The Right To Be Free

Why Iceland’s conversion therapy ban is important.

WARNING: This article contains mentions and descriptions of psychological and physical abuse.

Last June, Iceland passed an historic law banning so-called “conversion therapy” in all its forms. Many people–including those who live in Iceland–have nonetheless asked why there is a need for this law in Iceland of all places. After all, we are in the top tier of the ILGA-Europe Rainbow Map when it comes to queer rights. Do we actually need this law, or is it just virtue signalling?

For the unfamiliar, “conversion therapy” is an umbrella term for any practice to attempt to “cure” someone of their queerness. More often than not, this is conducted under the auspices of a religious organisation and inflicted on children. Furthermore, these practices can include everything from intense prayer sessions to physical assaults, but the goal is always the same: to compel someone–again, usually a child–to repress who they actually are in order to please adults.

Banned in many countries in the world already, Iceland has now joined the list.

For at least two people GayIceland spoke with, this ban was not only a long time coming–it could go even further.

Conform or lose it all

Journalist Malín Brand was raised in the Jehovah’s Witnesses. Like many restorationist Christian organisations, they are also decided against queer people.

“What they do is, they tell people that [being queer] is really disgusting, offensive,” Malín tells us. “That you should be ashamed of yourself, if you have the feeling that you like a person of the same sex, or if you feel like you were born in the wrong body or something like that, then you’re just wrong. This is just a feeling that you have to get rid of. That’s how it is still today with the Jehovah’s Witnesses.”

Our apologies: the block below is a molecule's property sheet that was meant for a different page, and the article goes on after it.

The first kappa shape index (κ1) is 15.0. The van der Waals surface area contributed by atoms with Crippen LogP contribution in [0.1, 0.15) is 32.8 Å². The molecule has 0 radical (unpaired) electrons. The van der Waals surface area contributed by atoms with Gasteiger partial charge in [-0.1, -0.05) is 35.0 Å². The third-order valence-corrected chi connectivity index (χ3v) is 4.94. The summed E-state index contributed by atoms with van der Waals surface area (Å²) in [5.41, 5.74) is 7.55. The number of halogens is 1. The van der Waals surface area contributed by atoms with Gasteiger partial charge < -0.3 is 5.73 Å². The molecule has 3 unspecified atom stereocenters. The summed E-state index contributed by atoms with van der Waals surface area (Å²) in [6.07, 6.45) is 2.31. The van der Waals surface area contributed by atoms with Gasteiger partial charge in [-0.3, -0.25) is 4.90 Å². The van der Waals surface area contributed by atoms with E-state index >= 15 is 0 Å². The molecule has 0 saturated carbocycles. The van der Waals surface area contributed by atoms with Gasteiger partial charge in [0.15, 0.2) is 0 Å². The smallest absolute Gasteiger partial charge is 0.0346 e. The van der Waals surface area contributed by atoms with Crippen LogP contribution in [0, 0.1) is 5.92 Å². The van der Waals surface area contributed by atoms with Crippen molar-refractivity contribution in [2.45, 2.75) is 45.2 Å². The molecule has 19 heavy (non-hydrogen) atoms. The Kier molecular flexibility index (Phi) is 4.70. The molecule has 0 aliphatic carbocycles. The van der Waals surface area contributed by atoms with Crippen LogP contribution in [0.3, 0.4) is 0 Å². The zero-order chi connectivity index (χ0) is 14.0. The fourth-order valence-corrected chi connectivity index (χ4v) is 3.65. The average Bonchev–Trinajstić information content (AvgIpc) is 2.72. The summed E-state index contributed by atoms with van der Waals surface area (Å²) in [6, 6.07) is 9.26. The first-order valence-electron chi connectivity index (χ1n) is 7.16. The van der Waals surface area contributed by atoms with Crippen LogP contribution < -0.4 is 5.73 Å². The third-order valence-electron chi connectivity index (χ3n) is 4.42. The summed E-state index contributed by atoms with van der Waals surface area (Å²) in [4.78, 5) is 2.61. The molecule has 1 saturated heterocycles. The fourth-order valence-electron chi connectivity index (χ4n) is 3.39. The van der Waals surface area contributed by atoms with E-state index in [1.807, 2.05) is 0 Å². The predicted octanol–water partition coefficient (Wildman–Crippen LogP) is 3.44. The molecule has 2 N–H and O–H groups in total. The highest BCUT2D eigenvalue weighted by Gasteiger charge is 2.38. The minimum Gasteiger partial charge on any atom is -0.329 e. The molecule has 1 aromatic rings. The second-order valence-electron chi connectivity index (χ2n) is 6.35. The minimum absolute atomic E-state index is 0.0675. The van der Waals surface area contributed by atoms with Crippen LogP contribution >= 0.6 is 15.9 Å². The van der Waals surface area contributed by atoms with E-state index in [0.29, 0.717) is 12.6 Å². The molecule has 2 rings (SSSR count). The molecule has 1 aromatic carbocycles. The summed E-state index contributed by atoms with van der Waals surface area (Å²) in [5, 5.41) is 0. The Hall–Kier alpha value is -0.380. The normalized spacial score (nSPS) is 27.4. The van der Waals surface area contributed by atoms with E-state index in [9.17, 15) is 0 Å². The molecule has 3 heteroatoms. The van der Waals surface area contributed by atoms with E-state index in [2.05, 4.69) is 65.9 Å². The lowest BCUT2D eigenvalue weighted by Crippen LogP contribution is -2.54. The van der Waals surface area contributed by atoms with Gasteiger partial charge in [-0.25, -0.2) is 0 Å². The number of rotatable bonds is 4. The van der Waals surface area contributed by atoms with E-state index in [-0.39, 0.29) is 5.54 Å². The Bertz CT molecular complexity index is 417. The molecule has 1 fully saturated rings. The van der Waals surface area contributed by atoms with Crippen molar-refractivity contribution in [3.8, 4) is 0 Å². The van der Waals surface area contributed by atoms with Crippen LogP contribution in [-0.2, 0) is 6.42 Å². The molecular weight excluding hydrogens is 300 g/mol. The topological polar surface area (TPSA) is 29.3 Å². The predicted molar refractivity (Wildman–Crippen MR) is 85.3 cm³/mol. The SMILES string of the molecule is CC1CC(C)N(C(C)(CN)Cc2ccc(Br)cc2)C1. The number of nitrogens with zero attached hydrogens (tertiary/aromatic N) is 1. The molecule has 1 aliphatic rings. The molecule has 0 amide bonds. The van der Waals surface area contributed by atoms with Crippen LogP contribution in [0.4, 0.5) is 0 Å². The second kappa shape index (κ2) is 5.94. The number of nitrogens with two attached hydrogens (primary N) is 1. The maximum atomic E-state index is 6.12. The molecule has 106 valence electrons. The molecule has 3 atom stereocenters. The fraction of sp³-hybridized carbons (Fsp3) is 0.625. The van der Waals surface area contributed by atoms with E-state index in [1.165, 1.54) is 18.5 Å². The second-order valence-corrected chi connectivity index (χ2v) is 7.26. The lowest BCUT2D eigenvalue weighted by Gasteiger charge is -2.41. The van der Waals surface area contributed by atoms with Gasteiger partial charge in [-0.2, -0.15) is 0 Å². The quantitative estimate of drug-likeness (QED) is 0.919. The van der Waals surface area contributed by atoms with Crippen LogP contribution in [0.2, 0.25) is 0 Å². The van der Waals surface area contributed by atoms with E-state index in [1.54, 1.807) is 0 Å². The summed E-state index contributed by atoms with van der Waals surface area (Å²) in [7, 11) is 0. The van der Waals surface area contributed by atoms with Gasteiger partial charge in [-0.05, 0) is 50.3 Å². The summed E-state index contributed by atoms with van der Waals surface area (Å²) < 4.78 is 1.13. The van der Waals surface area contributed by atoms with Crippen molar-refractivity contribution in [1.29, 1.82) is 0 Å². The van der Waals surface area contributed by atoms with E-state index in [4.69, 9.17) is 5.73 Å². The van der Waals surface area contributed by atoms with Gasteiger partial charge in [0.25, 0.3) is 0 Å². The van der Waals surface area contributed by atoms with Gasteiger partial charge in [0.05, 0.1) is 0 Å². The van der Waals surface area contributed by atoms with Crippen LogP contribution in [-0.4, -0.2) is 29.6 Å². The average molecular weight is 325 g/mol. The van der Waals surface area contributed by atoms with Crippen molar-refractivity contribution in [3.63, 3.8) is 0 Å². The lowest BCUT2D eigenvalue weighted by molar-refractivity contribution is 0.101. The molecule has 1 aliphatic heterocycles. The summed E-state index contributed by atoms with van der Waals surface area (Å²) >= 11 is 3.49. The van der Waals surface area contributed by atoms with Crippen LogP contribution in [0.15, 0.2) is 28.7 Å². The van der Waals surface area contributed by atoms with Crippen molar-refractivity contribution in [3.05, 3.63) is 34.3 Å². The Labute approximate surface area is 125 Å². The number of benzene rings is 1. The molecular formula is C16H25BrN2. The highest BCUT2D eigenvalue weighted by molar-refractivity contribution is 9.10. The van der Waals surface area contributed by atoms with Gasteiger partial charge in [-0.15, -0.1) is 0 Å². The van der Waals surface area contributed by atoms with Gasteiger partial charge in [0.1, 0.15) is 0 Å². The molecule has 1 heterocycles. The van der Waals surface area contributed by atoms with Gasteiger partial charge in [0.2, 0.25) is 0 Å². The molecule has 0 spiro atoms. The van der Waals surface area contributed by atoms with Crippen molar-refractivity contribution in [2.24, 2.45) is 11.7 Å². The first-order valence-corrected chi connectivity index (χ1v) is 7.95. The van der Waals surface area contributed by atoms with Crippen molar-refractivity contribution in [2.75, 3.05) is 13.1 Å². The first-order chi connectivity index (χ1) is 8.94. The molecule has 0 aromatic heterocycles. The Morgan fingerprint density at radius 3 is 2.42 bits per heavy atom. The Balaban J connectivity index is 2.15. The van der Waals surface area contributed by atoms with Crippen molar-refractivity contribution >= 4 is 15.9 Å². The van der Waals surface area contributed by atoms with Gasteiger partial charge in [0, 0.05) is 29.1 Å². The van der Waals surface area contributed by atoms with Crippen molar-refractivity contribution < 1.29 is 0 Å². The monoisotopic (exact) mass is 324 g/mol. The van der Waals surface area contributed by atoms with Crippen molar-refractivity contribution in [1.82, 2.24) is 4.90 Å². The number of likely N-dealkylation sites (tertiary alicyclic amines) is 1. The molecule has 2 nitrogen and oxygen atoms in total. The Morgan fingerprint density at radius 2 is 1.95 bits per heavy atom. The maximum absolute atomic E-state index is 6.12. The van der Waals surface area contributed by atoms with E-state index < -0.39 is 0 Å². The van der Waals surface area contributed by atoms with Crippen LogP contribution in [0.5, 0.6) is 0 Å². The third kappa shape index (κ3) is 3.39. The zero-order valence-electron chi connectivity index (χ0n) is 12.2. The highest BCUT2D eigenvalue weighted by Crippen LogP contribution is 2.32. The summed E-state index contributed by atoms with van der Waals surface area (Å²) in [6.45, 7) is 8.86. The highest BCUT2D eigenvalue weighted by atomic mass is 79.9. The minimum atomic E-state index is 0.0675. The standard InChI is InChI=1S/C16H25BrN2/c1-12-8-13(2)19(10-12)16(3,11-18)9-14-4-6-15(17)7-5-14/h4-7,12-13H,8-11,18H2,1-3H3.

Failure to adequately repress your queerness can result in one of the Witnesses’ more controversial tactics: shunning.

“The other people in the congregation cannot talk to you,” Malín explains. “They cannot even say hi to you if they meet you on the street.”

Journalist Malín Brand was raised in the Jehovah’s Witnesses.

As the Witnesses are a very closed community, to be shunned is very often to lose all social contact, including from members of your own family.

“I feel like it’s a watchtower with no window,” Malín says of the experience of growing up in the congregation. “No brightness inside. That’s how it looks to me when I look back, I just think there were no windows. I couldn’t know what was outside.”